“I know there’s an awful lot I don’t know,” Isabel says to Amal. “That’s a start, isn’t it?” Against this epistemological humility, which enables exploration, discovery, and cooperation, run powerful countervailing certainties that, refusing empathy, instead license prejudice, inhumanity, and violence.
Soueif’s novels work against such certainties. Even the heartrending conclusion to The Map of Love is productive, because our mourning prompts us to ask why, to demand a better, more just, more hopeful resolution. Both novels also not only invoke but create their own version of the Mezzaterra: a literary common ground, an optimistic, if endangered, space well served by the novelist’s tools.
Perhaps the ultimate example of this kind of bait-and-switch occurs when a first-rate writer decides to review a book that’s not mediocre (like Cole) but outright awful. This contrast is jarring enough when less talented reviewers do it (I myself, for instance, do it all the time) – when really talented people indulge themselves like this, the effect can be surreal. Perfect case-in-point: in the latest OLM, John Cotter (another of those ‘Must Read’ young novelists on my list) turns in a review of “Alta Ifland”‘s 60-page collection of short stories called Death-in-a-Box. The booklet is flyblown garbage in its every pretentious sentence, but something in it caught Cotter’s imagination and prompted a beguiling review that’s several orders of magnitude more thoughtful and poetic than its subject:
Ifland’s spiky narration turns fables into essays and then into sermons, milking the efficacy of the forms she passes through; just as characters double and blend, so do forms. Not that all of this blending works all the time; generally speaking, these stories begin with strong premises and then escape themselves. Sometimes this is an uroboros (as in “Death-In-A-Box” where the premise with which we begin winds elegantly back on itself); sometimes these endings are fine disappearing acts (as in “Twin Sisters” when one character disappears into another); sometimes these escapes are just French exits, unsatisfying evasions (as in “Uncle Otto,” where a zany character piece decomposes into drunken paperwork).
And the list goes on, in every issue of Open Letters. Part of this is luck, no doubt (magazine editors dislike admitting it, of course, but luck plays a disconcerting role in whether or not a potential freelancer says ‘yes, sure’ – and whether or not that freelancer then delivers the goods), but a bigger part of it is hard work on the part of OLM‘s editors, who find, chase, shape, and polish these pieces every month. The process of that finding, chasing, shaping, and polishing is no different at OLM than it is at the TLS or The New Yorker, except in scale and number of available hands on deck, and the results of all that work were among the many Penny Press offerings that pleased me today – so I thought it deserved a mention right alongside the others. Credit where credit’s due, and all that.
And for my next 800 entries? Six words: All Paul Marron – All The Time!
The mighty Colin Burrow could hardly fail to grab my attention in the latest London Review of Books, since the scamp chose to start his review of the new Yale edition of Samuel Johnson’s Lives of the Poets with this choice little gem: “Most literary criticism is ephemeral, too good for wrapping up the chips but not worth binding, keeping, annotating or editing.”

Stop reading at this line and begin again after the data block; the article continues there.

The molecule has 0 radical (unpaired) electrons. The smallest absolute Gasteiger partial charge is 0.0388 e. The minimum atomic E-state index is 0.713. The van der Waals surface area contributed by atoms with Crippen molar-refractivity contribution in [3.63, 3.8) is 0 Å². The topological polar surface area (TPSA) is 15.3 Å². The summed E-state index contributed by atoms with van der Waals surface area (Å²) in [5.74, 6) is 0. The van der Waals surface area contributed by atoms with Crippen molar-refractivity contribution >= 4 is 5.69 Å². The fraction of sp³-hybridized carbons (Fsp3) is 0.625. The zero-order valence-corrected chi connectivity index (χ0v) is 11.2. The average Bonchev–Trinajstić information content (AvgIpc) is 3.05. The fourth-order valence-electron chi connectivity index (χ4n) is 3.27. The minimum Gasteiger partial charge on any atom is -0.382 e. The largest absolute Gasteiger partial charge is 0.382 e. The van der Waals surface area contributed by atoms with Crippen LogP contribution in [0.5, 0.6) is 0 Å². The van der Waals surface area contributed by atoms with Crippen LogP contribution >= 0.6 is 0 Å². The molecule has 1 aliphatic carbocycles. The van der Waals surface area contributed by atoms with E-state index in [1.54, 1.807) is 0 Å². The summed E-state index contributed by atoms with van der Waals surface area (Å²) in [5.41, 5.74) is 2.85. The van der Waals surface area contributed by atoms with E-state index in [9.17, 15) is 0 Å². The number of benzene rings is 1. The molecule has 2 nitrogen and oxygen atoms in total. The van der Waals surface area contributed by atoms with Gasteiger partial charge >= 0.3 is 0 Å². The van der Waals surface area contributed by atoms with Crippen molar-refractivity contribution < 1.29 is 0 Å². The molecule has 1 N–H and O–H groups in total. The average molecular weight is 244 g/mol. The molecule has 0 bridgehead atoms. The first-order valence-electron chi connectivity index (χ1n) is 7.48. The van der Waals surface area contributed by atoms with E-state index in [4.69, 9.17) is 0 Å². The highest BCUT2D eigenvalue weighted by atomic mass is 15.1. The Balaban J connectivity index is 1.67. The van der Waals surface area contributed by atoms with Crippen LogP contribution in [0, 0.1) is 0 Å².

I tried to resist the urge to race over to Open Letters Monthly and reassure myself that it hasn’t been quite as bad as all that for the last four years – instead, I plunged forward with Burrow’s own exercise in the journalistic version of lit crit, his wonderful article, which has precisely one paragraph on that poor Yale volume and two glorious pages on Johnson’s glorious book (which I’ll get around to here on Stevereads one of these fine days, and which I urge all of you to take down from your shelves and re-read). Burrow is a mere stripling in years, but his prose uniformly sparkles with great, knowing lines like this one:
When Johnson has nothing to say in the literary-critical section of a life he will accuse and author of overusing triplets or Alexandrines, or of being merely pretty. He sometimes delivers the squelch complete, as when he says of the unfortunate George Granville: ‘His little pieces are seldom either spritely or elegant, either keen or weighty. They are trifles written by idleness and published by vanity.’
I hooted with laughter and had to resist by sheer will-power the urge to rename this blog “The Squelch Complete.”
A fairly good example of “The Squelch Complete” is delivered by the redoubtable Mary Beard over in the TLS (it’s been a very good fortnight for Burrow’s chips-wrappings), where she sinks her teeth into a new biography of the Roman emperor Elagabalus, a Cambridge University Press volume by Leonardo de Arrizabalaga y Prado (names that beautiful just aren’t fair, says a Donoghue of 100 generations of boring old Donoghue). It’s always a joy to watch Beard at work, although perhaps Arrizabalaga y Prado isn’t doing any jigs after this rather public spanking. An entire little universe of mythology has sprung up about Elagabalus in the seventeen or so centuries since he briefly rule the Empire – so much so that he seems far more comfortably the province of fiction than fact (Beard doesn’t mention the entertaining 1966 novel about him called Child of the Sun, although I cheered when she alluded to Alfred Duggan’s 1963 novel Family Favourites). Arrizabalaga y Prado attempts to cut away all that mythology and get at the boy himself, but apparently his methodology leaves something to be desired (‘apparently’ because Cambridge has been a bit laggardly in sending me a copy of the book, the caitiffs), since Beard ultimately concludes “… a sceptical historian who cannot sustain his scepticism is even worse than one who was gullible all along.”